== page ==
- The Washington Times - Friday, October 19, 2001

Never close to becoming a corker of a slapstick farce, "Corky Romano" ineptly aspires to showcase Chris Kattan, a "Saturday Night Live" fixture for several years, as an irresistible zany.

Hollywood luck is so perverse that Mr. Kattan enjoyed a far better showcase in a subordinate role in "Monkeybone," a resounding flop of 2000. If you're getting down an early bet on cult classics with Mr. Kattan, trust the monkey movie.

Animal life surrounds the title character at the outset because Corky is an assistant veterinarian in Florida. Allowed the run of the office, he promptly loses control, ending up in a tug of war with a client's ill-tempered cat, with another client's pet parrot as the tuggee.

Arguably, the incompleteness of this sight gag is corrected during a later tug between Corky and a police dog over a parcel of cocaine. At least there's a finish: The bag spills powder all over Corky and pooch, inducing hilarious contact highs.

Corky, it transpires, is the white-sheep kid brother in a family of Mafia thugs. Patriarch Peter Falk is in failing health and wants to beat a federal racketeering indictment.

According to Fred Ward's Uncle Leo, the brains of the family, the only solution is to infiltrate the naive and unknown Corky into the FBI. For reasons of solidarity that do Corky no credit, he agrees to cooperate in hopes of stealing all the crucial evidence that threatens his dad.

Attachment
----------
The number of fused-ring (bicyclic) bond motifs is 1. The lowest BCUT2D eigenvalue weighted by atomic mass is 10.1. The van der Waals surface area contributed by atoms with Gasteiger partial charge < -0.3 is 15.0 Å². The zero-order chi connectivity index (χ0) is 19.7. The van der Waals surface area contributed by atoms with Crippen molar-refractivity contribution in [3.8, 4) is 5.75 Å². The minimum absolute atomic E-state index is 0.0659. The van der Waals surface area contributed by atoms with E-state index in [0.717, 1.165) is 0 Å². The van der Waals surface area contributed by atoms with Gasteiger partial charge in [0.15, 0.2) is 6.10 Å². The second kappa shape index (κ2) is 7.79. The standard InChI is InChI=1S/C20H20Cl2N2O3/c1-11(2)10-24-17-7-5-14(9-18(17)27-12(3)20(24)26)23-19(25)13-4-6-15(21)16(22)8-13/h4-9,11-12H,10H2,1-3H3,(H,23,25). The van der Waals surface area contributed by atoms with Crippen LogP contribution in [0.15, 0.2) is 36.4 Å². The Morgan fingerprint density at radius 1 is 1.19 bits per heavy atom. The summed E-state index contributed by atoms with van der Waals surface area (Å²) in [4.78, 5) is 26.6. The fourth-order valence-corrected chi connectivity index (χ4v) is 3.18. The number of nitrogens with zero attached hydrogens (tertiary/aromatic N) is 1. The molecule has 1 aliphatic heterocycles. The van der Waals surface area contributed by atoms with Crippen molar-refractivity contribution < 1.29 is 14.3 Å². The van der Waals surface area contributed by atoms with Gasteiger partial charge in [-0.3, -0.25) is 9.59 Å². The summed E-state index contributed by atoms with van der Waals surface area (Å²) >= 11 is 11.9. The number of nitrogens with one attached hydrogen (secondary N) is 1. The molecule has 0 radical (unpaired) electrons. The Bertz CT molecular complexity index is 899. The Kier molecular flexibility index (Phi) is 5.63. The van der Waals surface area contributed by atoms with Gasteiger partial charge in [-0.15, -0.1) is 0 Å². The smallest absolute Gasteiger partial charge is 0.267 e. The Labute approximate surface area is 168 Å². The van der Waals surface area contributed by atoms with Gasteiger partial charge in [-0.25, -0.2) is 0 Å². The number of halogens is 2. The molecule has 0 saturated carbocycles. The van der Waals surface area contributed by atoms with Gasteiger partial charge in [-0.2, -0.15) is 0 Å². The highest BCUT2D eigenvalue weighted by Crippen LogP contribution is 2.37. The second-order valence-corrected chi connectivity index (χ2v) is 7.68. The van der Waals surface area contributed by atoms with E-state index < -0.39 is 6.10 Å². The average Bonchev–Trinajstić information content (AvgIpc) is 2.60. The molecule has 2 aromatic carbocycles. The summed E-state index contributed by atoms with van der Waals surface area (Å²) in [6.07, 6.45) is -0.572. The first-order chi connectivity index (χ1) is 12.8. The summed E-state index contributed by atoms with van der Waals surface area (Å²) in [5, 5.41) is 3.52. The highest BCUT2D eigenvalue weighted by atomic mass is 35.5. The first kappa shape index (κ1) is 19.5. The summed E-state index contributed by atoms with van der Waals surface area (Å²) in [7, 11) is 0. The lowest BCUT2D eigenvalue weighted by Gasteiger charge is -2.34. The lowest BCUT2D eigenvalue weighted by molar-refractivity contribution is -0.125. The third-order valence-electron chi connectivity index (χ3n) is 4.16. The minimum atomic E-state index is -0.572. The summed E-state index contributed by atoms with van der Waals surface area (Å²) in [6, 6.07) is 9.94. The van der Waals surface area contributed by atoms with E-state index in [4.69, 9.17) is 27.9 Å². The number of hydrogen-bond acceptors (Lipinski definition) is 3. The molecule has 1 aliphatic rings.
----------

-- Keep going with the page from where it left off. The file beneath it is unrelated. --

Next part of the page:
A bogus identity, under the code name Pissant (yet another taste barrier boldly hurdled by Hollywood's fearless humorists), supposedly compensates for self-evident ineptitude.

One sight gag neatly encapsulates the entire movie.

Getting even with his bullying older brothers, played by Chris Penn and Peter Berg, the hero bends over with his rump pointed at their faces and emits a muffled noise of contempt, requiring Mr. Kattan to grit his prodigious choppers in mock agony and determination. Similarly, director Rob Pritts and his colleagues do a lot of figurative bending over and grimacing to vent pathetic sputters of humorous flatulence.

All of Corky's adversaries, in and out of the family, turn into crybabies, making it somewhat easier to confuse the hero with an accidental crime-buster. Even that point is obscured because it amuses the filmmakers to blame all the crimes of the Romano family on an FBI informant while also mocking an uptight FBI agent played by Matthew Glave.

It's a relief to see Hollywood's genuine class loyalties reflected in something as trifling as a "Corky Romano." As a parting gesture of generosity, Don Romano even singles out homosexuals for his endorsement, covering that base just in case the always-touchy homosexual mob constituency should feel left out.

Presumably, all the self-respecting pressure groups in town paid modest amounts to be excluded from guilt by association with "Corky Romano."

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